Auto Mechanic Certification

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Automotive service technicians and mechanics perform maintenance and repair work on automobiles. They may handle responsibilities such as oil changes, tire rotations, vehicle efficiency checks, or electrical panel repairs. The National Institute for Automotive Service Excellence (ASE) grants certification for auto mechanics. Mechanics in larger urban areas have better job opportunities with the certification, reports the Bureau of Labor Statistics (BLS).

Significance

  • Although certification is not mandatory, automotive repair and maintenance shops prefer certified mechanics. Certification identifies that individuals have demonstrated competency in a specific area, according to the ASE.

Specialization

  • Mechanics may become certified in a specific area of automotive work, including electrical systems, engine repair, brake systems, suspension and steering, and heating and air conditioning. To specialize, mechanics should have at least two years of experience in the field and pass an examination. Completion of a formal automotive training program, such as those offered by community colleges, may substitute for one year of experience.

Experience

  • Two years of auto mechanic experience is required for certification, in addition to the ASE test. Candidates must prove their experience on the Work Experience Report Form. Substitutions are granted for students who have had two years of high school training, two years of post-high school training, completion of apprenticeship, or completion of an OEM-Sponsored Cooperative Program.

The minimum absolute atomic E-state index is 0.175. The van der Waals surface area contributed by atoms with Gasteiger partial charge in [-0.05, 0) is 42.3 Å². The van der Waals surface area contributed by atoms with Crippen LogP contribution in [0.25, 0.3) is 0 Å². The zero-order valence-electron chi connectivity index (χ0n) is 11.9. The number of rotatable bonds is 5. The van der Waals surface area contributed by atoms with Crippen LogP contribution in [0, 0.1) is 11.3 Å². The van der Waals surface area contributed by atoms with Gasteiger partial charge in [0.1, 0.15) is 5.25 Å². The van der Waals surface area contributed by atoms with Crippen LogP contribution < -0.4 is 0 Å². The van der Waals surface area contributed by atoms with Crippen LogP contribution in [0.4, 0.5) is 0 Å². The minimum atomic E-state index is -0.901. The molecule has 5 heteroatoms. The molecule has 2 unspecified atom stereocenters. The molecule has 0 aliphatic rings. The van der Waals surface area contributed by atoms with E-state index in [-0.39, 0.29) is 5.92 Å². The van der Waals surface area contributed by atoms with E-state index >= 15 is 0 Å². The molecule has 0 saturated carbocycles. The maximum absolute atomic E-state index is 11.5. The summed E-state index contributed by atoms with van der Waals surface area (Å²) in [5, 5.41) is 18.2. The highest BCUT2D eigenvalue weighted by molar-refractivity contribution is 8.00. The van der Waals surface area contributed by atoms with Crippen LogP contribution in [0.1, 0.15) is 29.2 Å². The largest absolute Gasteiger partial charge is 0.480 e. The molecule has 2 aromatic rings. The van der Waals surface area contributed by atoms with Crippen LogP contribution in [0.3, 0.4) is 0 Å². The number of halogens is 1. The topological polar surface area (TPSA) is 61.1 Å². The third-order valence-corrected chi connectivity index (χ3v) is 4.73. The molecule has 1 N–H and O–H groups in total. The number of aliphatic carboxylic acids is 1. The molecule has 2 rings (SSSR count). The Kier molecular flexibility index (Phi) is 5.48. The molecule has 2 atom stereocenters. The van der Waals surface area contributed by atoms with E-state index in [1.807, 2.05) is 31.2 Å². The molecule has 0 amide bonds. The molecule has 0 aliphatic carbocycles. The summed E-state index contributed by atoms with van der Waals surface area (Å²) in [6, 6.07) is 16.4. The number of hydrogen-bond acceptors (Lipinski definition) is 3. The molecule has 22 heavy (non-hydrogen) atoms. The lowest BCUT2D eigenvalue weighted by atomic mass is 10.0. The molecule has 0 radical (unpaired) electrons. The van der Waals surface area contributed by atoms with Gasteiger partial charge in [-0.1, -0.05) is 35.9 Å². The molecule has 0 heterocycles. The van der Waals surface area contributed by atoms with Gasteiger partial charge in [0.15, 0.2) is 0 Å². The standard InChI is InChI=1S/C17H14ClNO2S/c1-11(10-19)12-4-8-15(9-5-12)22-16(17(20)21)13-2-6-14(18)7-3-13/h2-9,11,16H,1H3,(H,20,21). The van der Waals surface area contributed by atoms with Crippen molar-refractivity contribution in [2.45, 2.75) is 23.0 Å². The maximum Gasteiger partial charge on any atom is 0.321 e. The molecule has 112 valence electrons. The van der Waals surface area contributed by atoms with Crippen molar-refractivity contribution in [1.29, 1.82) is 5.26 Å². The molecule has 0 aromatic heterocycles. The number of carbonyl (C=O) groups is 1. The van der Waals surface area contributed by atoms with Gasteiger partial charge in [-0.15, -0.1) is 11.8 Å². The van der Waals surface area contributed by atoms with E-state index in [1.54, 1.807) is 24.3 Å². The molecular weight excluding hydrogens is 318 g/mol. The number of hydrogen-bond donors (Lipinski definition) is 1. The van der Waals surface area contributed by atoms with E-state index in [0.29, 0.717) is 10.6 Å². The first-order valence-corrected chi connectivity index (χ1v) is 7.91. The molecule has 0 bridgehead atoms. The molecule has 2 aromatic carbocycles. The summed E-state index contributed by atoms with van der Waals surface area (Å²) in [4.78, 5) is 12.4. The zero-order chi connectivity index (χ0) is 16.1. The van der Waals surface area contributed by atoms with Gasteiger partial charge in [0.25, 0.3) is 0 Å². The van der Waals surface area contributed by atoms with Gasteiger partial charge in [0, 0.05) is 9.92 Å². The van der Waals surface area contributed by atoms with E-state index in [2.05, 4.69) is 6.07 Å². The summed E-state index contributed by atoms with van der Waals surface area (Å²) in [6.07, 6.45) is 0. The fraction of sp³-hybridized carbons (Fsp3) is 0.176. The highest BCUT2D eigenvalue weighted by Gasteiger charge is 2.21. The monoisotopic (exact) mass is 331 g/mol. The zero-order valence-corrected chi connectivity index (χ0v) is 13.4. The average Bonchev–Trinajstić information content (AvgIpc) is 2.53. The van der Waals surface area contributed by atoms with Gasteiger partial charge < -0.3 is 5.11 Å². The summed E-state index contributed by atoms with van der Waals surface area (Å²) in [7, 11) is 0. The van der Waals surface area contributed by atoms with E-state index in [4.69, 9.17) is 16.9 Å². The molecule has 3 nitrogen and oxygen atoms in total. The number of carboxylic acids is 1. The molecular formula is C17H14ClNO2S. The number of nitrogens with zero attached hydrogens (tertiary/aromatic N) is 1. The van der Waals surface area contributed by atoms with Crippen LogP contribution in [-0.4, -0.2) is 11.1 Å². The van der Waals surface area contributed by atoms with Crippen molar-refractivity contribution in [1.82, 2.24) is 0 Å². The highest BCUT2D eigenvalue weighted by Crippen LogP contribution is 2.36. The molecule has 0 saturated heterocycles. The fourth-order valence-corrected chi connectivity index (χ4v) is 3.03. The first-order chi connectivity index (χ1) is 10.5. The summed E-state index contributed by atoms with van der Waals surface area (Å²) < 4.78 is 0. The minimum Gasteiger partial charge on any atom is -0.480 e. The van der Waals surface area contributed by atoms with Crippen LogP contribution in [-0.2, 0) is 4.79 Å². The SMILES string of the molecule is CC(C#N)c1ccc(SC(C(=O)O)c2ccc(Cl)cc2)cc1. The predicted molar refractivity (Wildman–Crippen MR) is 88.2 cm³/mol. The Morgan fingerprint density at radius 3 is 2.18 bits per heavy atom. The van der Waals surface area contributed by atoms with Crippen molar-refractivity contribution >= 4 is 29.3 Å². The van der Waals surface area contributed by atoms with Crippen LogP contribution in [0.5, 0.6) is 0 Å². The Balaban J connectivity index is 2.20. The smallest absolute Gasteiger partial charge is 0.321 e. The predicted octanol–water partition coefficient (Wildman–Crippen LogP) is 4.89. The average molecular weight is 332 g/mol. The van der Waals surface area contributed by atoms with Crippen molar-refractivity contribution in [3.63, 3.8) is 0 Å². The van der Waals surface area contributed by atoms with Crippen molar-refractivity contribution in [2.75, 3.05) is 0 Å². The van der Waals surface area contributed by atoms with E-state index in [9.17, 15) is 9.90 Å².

Benefits

  • Becoming certified as an auto mechanic grants several benefits, including pay and better job opportunities. Mechanics who become certified have a competitive edge over their peers.

Opportunities

  • Promotions to supervisory roles provide another reason to become certified. Certification can lead to shop manager roles, for example. Mechanics seeking to start their own business will have official credentials to market that business.

References

  • Photo Credit tools image by AGITA LEIMANE from Fotolia.com
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